# How does the forget layer of an LSTM work?

Can someone explain the mathematical intuition behind the forget layer of an LSTM?

So as far as I understand it, the cell state is essentially long term memory embedding (correct me if I'm wrong), but I'm also assuming it's a matrix. Then the forget vector is calculated by concatenating the previous hidden state and the current input and adding the bias to it, then putting that through a sigmoid function that outputs a vector then that gets multiplied by the cell state matrix.

How does a concatenation of the hidden state of the previous input and the current input with the bias help with what to forget?

Why is the previous hidden state, current input and the bias put into a sigmoid function? Is there some special characteristic of a sigmoid that creates a vector of important embeddings?

I'd really like to understand the theory behind calculating the cell states and hidden states. Most people just tell me to treat it like a black box, but I think that, in order to have a successful application of LSTMs to a problem, I need to know what's going on under the hood. If anyone has any resources that are good for learning the theory behind why cell state and hidden state calculation extract key features in short and long term memory I'd love to read it.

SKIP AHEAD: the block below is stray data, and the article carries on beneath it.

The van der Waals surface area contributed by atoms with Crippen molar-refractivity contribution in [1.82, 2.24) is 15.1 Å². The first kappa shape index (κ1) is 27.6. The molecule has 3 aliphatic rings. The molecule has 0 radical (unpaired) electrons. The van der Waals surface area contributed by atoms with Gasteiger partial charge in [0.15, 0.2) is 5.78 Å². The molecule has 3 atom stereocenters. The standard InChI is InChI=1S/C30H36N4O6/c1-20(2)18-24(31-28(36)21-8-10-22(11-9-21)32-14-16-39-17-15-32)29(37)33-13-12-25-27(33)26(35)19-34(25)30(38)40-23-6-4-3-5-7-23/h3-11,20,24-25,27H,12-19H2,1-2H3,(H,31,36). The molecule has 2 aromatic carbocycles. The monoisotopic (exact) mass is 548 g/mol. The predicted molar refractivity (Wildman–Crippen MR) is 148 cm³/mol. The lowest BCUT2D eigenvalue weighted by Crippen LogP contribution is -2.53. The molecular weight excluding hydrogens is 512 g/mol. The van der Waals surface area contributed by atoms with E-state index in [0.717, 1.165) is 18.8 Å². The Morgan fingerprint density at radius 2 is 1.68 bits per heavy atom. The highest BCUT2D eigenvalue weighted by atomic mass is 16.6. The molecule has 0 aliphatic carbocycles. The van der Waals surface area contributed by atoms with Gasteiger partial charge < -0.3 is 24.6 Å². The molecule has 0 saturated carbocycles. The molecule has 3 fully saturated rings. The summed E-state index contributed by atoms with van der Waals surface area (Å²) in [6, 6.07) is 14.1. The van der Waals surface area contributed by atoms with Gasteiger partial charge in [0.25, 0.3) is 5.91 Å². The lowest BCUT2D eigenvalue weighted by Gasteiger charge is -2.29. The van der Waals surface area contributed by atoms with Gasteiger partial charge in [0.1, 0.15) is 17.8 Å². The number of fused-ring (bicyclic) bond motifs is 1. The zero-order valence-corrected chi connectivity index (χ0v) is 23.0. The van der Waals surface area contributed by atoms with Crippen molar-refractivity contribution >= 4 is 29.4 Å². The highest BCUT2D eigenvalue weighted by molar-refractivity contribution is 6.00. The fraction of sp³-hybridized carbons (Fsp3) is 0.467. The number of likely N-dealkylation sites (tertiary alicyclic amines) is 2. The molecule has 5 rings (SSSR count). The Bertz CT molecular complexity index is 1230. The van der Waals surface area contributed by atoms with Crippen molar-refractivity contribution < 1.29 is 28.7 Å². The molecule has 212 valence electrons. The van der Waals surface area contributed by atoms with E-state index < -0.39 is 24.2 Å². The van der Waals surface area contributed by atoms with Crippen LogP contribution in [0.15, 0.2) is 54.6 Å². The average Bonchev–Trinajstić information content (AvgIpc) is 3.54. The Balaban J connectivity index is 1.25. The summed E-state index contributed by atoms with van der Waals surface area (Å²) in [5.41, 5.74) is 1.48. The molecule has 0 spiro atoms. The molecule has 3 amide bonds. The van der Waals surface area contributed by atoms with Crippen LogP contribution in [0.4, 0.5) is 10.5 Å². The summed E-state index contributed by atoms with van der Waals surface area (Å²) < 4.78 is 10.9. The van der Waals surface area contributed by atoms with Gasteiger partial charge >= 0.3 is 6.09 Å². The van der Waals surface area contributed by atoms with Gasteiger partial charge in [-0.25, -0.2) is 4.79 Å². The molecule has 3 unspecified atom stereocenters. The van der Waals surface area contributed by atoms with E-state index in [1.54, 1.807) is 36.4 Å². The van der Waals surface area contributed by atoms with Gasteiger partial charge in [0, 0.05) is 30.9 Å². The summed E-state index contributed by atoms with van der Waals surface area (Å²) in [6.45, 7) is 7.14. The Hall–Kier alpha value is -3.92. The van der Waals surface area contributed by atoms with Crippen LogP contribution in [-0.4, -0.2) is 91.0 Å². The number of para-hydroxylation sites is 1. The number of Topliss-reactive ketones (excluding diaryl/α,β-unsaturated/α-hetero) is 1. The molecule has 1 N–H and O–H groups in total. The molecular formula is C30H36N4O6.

TL;DR Here is a beautiful explanation with diagrams: source

the cell state is essentially long term memory embedding (correct me if I'm wrong)

The embedding can be long or short term and it is a vector.

Why is the previous hidden state, current input and the bias put into a sigmoid function? Is there some special characteristic of a sigmoid that creates a vector of important embeddings?

Excerpt from source:

The sigmoid layer outputs numbers between zero and one, describing how much of each component should be let through. A value of zero means “let nothing through,” while a value of one means “let everything through!”

Formally the forget vector is: $$f_t = \sigma(W_f\cdot[h_{t-1},x_t],+b_f)$$

So we see that it is actually a linear operation followed by a non-liner operation which restricts the values to be between 0 and 1. This is followed by an element wise operation on the previous cell state. That is we "gate"/"filter" the previous cell state doing: $$C_{t-1}\odot f_t$$

Where $$\odot$$ is element wise multiplication.

Thus we see that:

The forget gate really is acting like a gate: It either lets values pass through or it pushes them toward zero. So it's purpose is to assign what values to forget/remember.

How does a concatenation of the hidden state of the previous input and the current input with the bias help with what to forget?